Monday, September 26, 2016

Pope Francis Repairs The Church

 Pope Francis says what’s on his mind., especially when he is talking to Church leaders.

On September 16, 2016, he addressed  a meeting of ninety-four recently ordained bishops who were called to the Vatican, according to custom, for training in their new responsibilities.

As reported by the Vatican website  Pope Francis  offered them a warm welcome, explained that he was sharing  what was on  his mind as Peter’s successor, and urged them to  preach mercy as the summary of what God offers to the world.

He described their ministry as "an icon of mercy,”  adding that mercy is the only force able to permanently attract the human heart.

He then told the assembly (the translation here is mine not the Vatican’s) that “the world is tired of enchanting liars,” and he included in that category “stylish priests and fashionable bishops.”

He said that people run away from narcissists, manipulators and promoters of their own crusades. Bishops, he said, must seek to satisfy God, not themselves.

He warned them to be more concerned about the quality of their seminarians than the quantity, adding that they should be wary of any seminarian who takes  refuge in rigid attitudes.

Pope Francis offered the Good Samaritan as a model for the episcopal  ministry, noting that the one who was neighbor to the man who fell in  with robbers put mercy into action. “Verbs, not adjectives,” he said.

He further urged them, “Be close to your clergy,” and asked them to offer their priests a hug from the pope and  an assurance of his appreciation for their active generosity.

Two days earlier, in a General Audience,  Pope Francis had said, “It is bad for the Church when pastors become princes, separated from the people, far from the poorest -- that is not the spirit of Jesus. Jesus rebuked these pastors, and Jesus spoke about them to the people:, saying ‘Do as they say, not as they do.’”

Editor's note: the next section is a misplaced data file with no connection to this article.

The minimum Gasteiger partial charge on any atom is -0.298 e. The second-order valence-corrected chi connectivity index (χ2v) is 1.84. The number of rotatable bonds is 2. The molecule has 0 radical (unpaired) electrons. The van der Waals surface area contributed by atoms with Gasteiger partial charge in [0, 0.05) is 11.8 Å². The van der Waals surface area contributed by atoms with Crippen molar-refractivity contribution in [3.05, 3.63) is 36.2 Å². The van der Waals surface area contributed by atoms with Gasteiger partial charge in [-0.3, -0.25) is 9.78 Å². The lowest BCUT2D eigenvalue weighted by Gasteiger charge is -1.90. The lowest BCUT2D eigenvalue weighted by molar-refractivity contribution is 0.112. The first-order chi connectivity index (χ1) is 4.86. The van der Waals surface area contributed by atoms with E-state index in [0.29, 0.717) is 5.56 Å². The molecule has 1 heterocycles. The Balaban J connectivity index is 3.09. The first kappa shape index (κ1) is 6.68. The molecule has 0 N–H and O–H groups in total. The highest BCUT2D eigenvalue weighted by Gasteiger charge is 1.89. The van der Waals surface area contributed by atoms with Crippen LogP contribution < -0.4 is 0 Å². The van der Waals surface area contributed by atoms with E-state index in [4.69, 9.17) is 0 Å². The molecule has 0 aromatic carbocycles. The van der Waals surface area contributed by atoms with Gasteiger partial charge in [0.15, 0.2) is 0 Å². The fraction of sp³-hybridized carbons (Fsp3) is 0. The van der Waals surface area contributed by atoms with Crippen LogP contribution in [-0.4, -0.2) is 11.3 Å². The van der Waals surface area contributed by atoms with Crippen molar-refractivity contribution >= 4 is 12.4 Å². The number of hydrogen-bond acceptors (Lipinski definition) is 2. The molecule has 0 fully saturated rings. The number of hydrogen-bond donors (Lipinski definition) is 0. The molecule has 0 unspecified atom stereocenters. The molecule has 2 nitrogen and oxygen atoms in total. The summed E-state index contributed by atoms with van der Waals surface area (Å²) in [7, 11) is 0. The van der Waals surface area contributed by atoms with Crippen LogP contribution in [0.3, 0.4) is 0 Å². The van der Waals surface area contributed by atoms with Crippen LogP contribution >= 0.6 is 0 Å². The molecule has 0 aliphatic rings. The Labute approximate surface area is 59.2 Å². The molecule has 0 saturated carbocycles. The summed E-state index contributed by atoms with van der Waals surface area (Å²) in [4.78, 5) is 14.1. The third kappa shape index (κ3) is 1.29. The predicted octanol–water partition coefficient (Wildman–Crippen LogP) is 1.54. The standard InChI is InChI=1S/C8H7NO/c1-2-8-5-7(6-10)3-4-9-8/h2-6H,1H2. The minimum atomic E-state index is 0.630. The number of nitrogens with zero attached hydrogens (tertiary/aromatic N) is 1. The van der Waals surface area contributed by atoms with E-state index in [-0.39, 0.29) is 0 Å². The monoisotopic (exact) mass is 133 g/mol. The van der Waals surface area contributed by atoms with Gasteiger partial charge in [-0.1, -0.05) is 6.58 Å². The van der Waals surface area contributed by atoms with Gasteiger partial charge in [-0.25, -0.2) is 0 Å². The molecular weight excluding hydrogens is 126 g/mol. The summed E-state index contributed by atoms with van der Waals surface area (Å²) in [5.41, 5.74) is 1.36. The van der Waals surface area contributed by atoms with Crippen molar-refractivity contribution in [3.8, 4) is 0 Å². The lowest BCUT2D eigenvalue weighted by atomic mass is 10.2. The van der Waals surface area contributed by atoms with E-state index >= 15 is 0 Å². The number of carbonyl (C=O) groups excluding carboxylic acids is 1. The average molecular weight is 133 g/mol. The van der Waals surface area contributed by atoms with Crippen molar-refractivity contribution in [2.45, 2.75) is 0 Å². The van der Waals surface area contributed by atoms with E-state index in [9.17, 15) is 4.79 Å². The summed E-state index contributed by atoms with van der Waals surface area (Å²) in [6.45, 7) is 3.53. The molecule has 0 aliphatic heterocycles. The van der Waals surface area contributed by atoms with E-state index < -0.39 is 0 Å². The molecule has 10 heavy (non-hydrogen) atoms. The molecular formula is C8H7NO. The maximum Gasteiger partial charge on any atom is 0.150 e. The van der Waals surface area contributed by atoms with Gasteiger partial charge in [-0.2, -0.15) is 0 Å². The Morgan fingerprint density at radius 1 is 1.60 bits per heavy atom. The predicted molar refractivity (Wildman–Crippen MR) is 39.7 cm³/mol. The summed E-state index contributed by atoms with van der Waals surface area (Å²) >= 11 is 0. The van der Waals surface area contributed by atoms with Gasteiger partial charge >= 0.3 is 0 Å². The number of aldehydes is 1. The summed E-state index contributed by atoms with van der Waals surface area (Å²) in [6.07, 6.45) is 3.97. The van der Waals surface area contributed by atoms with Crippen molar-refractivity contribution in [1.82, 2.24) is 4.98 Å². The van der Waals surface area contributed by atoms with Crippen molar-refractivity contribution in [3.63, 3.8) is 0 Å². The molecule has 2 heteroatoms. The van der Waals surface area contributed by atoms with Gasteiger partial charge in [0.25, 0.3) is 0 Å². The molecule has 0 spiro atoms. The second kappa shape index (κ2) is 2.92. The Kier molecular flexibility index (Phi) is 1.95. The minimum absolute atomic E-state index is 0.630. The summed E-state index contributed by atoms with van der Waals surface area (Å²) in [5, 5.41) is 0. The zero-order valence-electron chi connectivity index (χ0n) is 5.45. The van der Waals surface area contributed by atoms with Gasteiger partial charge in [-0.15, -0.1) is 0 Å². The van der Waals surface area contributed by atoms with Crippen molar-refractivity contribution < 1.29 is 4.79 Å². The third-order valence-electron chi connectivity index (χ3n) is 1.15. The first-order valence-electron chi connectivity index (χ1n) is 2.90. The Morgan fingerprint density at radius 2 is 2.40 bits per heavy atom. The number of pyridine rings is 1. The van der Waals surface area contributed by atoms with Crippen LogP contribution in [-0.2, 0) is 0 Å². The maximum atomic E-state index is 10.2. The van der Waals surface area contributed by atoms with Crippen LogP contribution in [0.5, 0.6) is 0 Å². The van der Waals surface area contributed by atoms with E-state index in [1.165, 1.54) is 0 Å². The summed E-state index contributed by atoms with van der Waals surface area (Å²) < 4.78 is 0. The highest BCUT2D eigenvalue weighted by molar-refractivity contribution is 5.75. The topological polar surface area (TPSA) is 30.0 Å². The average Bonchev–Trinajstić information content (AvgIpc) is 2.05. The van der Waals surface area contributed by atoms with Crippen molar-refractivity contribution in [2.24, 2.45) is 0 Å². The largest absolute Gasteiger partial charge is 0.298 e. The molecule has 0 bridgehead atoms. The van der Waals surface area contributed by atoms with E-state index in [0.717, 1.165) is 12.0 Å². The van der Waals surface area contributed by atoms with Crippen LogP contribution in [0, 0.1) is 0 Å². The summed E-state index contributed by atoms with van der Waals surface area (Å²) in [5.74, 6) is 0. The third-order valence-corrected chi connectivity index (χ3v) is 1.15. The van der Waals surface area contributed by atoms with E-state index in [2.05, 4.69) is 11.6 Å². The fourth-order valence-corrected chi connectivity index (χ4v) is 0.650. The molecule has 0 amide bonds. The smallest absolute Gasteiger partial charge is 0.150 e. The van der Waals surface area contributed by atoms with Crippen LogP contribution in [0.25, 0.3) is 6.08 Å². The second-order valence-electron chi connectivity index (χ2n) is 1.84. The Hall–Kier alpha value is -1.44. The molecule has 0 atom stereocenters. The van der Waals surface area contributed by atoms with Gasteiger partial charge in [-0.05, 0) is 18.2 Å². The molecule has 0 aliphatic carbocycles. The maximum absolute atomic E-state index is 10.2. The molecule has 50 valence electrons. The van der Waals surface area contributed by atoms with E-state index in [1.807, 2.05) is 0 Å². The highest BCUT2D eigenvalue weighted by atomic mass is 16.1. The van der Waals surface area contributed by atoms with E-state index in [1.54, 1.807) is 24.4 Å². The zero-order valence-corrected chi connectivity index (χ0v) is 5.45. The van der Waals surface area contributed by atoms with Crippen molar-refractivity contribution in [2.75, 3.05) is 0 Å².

Early on in his pontificate, in a June 21, 2013 address to papal representatives, Pope Francis was emphatic about  whom they might recommend for ordination as a bishop: “You know the famous expression that indicates a basic criterion in the choice of the person who must govern: si sanctus est oret pro nobis, si doctus est doceat nos, si prudens est regat nos — if he is holy let him pray for us, if he is learned, let him teach us, if he is prudent let him govern us.

“ In the delicate task of carrying out the investigation required prior to making episcopal appointments, be careful that the candidates are pastors close to the people: this is the first criterion. Pastors close to the people….May they be fathers and brothers, may they be gentle, patient and merciful; may they love poverty, interior poverty, as freedom for the Lord, and exterior poverty, as well as simplicity and a modest lifestyle; may they not have the mindset of  'princes'

“Be careful that they are not ambitious, that they are not in quest of the episcopate. It is said that at an early audience Blessed John Paul II was asked by the Cardinal Prefect of the Congregation of Bishops about the criterion for the selection of candidates for the episcopate, and the Pope said with his special voice: 'the first criterion: volentes nulumus'. Those who seek the episcopate.... no, they won’t do.”

It is reasonable to suppose that Pope Francis’ life story has contributed to his mindset about the clergy needed for today’s Church. He openly acknowledges the mistakes he made when he was at age 36 appointed in 1973 the Provincial Superior over all the Jesuits in Argentina and Uruguay.

Biographer Paul Vallely concludes that “something happened to Jorge Mario Bergoglio which changed him dramatically” when he was removed from the office of Provincial in 1987 and in 1990 was sent into a kind of exile in Cordoba, Argentina. In his two years there Father Bergoglio underwent a conversion.

Vallely says, “Before Cordoba his leadership style was that of a strict, severe, dutiful disciplinarian, authoritarian who rarely smiled…afterwards he became gentler, more forgiving, more concerned to preach mercy, more listening –and more anxious to empower the poor…”

Pope Francis’ ministry in many ways reflects the conversion and ministry of his namesake, Francis of Assisi. The founder of the Franciscan order said that one day in the chapel of San Damiano he heard a voice telling him, “Repair my church.” It is said that at first he thought he was to fix the church (which he did), but later herealized he was called to repair the Church!

Pope Francis is clearly working to make repairs, an overhaul –from the top to the bottom.

{Sources: Vatican website; Religion News Service article by Josephine McKenna (9/16/16); National Catholic Reporter online article by Robert Mickens (9/26/16), Pope Francis: The Struggle For The Soul Of Catholicism by Paul Vallely (Bloomsbury, 2015).}

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